Four Key Titles: More History Previews, Sept. 2021, Pt. 4 | Prepub Alert

Books on the Holocaust and early U.S. history. 

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Adlington, Lucy. The Dressmakers of Auschwitz: The True Story of the Women Whocover of Philbrick's Travels with George Sewed To Survive. Harper. Sept. 2021. 304p. ISBN 9780063030923. $26.99; pap. ISBN 9780063030930. $17.99. lrg. prnt. HISTORY/JEWISH

British novelist and clothes historian Adlington relates the story of 25 women and girls at the Auschwitz-Birkenau concentration camp who were chosen by the camp commandant’s wife to form the Upper Tailoring Studio, where they designed and sewed fashions for the wives of SS guards and officers as well as the high-class women of Berlin. Spared the gas chambers by this cruel exploitation, they formed fast friendship and found ways to resist. With a 150,000-copy paperback and 25,000-copy hardcover first printing.

Crippa, Luca & Maurizio Onnis. The Auschwitz Photographer: The Forgotten Story of the WWII Prisoner Who Documented Thousands of Lost Souls. Sourcebooks Landmark. Sept. 2021. 352p. tr. from Italian by Jennifer Higgins. ISBN 9781728244044. $26.99; pap. ISBN 9781728242200. $16.99. BIOGRAPHY

Italian scholars Crippa and Onnis tell the story of Wilhelm Brasse, a Polish professional photographer sent to Auschwitz after refusing to swear allegiance to Hitler when Germany invaded Poland in 1939. Forced to take photographs of the camp, which finally totaled 50,000, he helped prisoners fake documents and smuggled photographs to the world. Including a selection of Brasse’s 50,000 images.

Ellis, Joseph. The Cause: The American Revolution and its Discontents, 1773–1783. Liveright: Norton. Sept. 2021. 320p. ISBN 9781631498985. $30. HISTORY/UNITED STATES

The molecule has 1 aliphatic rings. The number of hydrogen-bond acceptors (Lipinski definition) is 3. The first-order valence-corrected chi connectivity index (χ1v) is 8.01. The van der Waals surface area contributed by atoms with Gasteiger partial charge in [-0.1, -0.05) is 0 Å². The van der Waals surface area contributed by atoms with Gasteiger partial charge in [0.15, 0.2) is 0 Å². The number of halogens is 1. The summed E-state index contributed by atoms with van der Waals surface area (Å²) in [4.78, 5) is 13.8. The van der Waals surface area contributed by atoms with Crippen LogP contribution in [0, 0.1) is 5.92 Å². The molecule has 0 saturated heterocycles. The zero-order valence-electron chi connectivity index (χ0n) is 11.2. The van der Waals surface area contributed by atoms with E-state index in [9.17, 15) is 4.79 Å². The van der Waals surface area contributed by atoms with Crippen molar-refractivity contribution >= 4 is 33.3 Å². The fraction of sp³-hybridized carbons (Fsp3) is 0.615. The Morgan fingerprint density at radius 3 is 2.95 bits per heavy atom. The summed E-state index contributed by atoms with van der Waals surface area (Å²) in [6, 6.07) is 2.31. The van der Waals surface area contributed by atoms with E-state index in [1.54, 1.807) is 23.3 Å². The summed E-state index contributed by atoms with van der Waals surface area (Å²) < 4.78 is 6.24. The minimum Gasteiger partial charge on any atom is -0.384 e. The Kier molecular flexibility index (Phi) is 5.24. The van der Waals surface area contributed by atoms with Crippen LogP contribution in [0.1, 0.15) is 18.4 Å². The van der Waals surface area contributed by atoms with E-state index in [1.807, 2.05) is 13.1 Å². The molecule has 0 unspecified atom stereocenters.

The Pulitzer Prize–winning Ellis wraps up a trilogy on the American Revolution by reexamining our assumptions about that event. As he shows, at the time it wasn’t even thought of as “the American Revolution”—folks weren’t American but Virginians or New Yorkers. Considering the very term revolution, Ellis further points out that America wasn't so revolutionary as to dismantle enslavement.

Philbrick, Nathaniel. Travels with George: In Search of Washington and His Legacy. Viking. Sept. 2021. 400p. ISBN 9780525562177. $30. HISTORY/UNITED STATES

When George Washington became president, he traveled throughout what he called “the infant woody country” both to see what its people were like and to persuade them to think of themselves as American. The National Book Award–winning Philbrick followed in Washington’s footsteps throughout a country as divided as it is today to understand Washington’s task in shaping a national identity. 

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Barbara Hoffert

Barbara Hoffert (bhoffert@mediasourceinc.com, @BarbaraHoffert on Twitter) is Editor, LJ Book Review; past chair of the Materials Selection Committee of the RUSA (Reference and User Services Assn.) division of the American Library Association; and past president of the National Book Critics Circle, to which she has just been reelected.

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